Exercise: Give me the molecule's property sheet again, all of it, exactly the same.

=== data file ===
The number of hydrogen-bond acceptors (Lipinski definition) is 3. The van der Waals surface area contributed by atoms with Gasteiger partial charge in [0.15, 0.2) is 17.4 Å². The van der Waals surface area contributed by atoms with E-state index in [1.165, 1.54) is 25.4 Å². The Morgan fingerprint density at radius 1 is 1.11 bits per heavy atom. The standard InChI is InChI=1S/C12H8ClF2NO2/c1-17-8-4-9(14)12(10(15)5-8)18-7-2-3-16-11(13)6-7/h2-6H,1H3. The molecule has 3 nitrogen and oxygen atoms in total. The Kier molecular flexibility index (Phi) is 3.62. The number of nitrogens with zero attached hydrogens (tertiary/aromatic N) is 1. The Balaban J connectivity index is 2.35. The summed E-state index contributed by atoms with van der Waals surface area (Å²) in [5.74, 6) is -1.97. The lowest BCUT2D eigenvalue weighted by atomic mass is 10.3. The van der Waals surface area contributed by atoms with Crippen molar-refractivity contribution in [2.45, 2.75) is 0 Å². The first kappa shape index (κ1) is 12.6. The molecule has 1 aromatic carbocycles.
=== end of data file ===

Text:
The number of hydrogen-bond acceptors (Lipinski definition) is 3. The van der Waals surface area contributed by atoms with Gasteiger partial charge in [0.15, 0.2) is 17.4 Å². The van der Waals surface area contributed by atoms with E-state index in [1.165, 1.54) is 25.4 Å². The Morgan fingerprint density at radius 1 is 1.11 bits per heavy atom. The standard InChI is InChI=1S/C12H8ClF2NO2/c1-17-8-4-9(14)12(10(15)5-8)18-7-2-3-16-11(13)6-7/h2-6H,1H3. The molecule has 3 nitrogen and oxygen atoms in total. The Kier molecular flexibility index (Phi) is 3.62. The number of nitrogens with zero attached hydrogens (tertiary/aromatic N) is 1. The Balaban J connectivity index is 2.35. The summed E-state index contributed by atoms with van der Waals surface area (Å²) in [5.74, 6) is -1.97. The lowest BCUT2D eigenvalue weighted by atomic mass is 10.3. The van der Waals surface area contributed by atoms with Crippen molar-refractivity contribution in [2.45, 2.75) is 0 Å². The first kappa shape index (κ1) is 12.6. The molecule has 1 aromatic carbocycles.